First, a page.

More states follow California's lead on vehicle emissions standards
Documents show extent of Interior plan to decentralize BLM
Included in the Department of Interior's decision to decentralize the Washington office that manages the nation's public lands is a plan to move congressional affairs staff 2,600 miles away to Reno, Nevada.
The agency announced in July that it would be moving about 300 D.C.-based Bureau of Land Management (BLM) employees out West, but internal Interior Department documents shared with The Hill on Monday show the extent to which roles traditionally placed in the nation's capital are being shotgunned across the country.
The July 15 documents include a position-by-position breakdown of Interior's unprecedented plans for BLM's reorganization - information that has yet to be shared with employees who are still waiting to hear where they must relocate.
A senior policy analyst, several legislative affairs specialists and a public affairs specialist are among the positions of note shown in the documents to be heading to Reno.
Interior had previously said legislative staff would remain in Washington.
The Reno office has traditionally been the main office for BLM's Wild Horse and Burro Program and other grazing initiatives in the Great Basin.
"Why would you put your legislative affairs staff in Reno, Nevada, when Congress, who they work with, is in Washington, D.C.?" asked Steve Ellis, who served as the deputy director for operations at BLM, the highest career-level position at the agency, before retiring in 2016.
"Legislative affairs is constantly interacting with Congress and congressional staff. That's their job. So, yeah, that sounds like a great place for them to be," Ellis said sarcastically.
It's not clear whether the department has revised its plans since the documents were created. The agency did not return a request for comment on its plans for staffers.
Several lawmakers have protested BLM's slated move, saying many of the staffers are needed in Washington. The revelations come as House Democrats have a hearing scheduled to examine the move Tuesday morning.
A job description for the "Legislative Affairs Deputy Division Chief," who is slated to move to Reno, says the position "represent[s] the Bureau's mission, policies and activities to members of Congress."
A description for the "Senior Policy Analyst," who is also headed to Reno, says the role "serves as the division's senior analyst and regulatory lead. Leads regulatory writing teams. Drafts and analyzes various policy documents."
The document also shows an international affairs specialist headed to Salt Lake City.
"Locating the position to Utah would certainly be a challenge, but the bigger problem is moving the entire BLM out West," said Celia Boddington, who served as the assistant director for communications until she retired in 2015 and regularly worked with the international affairs staffer during her career.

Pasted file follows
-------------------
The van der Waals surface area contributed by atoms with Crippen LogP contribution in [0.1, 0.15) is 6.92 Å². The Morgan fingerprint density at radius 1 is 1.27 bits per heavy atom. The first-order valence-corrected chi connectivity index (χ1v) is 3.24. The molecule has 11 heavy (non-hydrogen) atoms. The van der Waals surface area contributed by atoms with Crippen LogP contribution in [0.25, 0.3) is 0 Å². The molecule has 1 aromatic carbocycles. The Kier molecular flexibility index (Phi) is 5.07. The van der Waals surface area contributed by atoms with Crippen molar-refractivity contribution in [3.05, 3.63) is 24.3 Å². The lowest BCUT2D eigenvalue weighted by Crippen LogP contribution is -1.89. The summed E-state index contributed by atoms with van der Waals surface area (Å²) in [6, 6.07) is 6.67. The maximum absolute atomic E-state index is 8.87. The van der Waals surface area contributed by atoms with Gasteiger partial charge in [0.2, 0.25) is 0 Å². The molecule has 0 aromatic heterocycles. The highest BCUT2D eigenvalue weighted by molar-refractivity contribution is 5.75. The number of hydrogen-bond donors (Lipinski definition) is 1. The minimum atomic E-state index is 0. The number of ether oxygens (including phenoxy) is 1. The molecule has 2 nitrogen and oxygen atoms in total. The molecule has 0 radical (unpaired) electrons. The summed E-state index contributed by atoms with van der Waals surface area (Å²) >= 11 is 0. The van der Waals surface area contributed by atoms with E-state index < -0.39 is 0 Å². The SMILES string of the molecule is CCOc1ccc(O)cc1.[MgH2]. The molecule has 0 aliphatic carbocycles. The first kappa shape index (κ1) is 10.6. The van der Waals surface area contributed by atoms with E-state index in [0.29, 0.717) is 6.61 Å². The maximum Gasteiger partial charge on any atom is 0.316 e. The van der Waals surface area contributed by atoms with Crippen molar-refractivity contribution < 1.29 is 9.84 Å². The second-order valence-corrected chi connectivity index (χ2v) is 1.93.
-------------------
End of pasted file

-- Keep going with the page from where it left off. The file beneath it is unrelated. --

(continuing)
"International delegations come to Washington, D.C., with great frequency; it is unlikely that they would go to either Grand Junction or wherever the specialist was located in the Western states. That's a lost opportunity for the BLM to share its expertise on land management and particularly energy development."
Each position has traditionally been placed in D.C. to give staffers the ability to easily converse with lawmakers and high-level staff at both BLM and Interior.
But high-level BLM staff will also be far removed from D.C., as 29 top career staffers will move to a new headquarters in Grand Junction, Colo. Just 61 of the agency's 10,000 employees will remain in Washington, the agency said in July.
The document also shows that 44 positions now based in D.C. will no longer be considered "Washington Office" jobs. Those policy-related roles will instead be transitioned to deal with state- and local-level issues.
Interior said BLM's relocation is designed to bring staff closer to the public lands they manage, the majority of which are located in Western states.
But the plan has resulted in numerous clashes.
Congress and Interior have already butted heads over whether lawmakers have given their approval for the move. Interior responded to the complaints from two lawmakers by saying it may not move any BLM employees to their states.
Numerous BLM retirees have spoken out against the move, calling it a way to "functionally dismantle" the agency.
"It will be very difficult for the headquarters staff dispersed across the West to have daily, informal interactions with their counterparts in other national organizations who will remain in the Washington, DC area," Ellis said.
"My concern is that over time, the BLM's voice will be lost in the national conversations about natural resource management. A loss that will likely result in national policies that are less balanced, and potentially smaller budgets for the public lands," he added.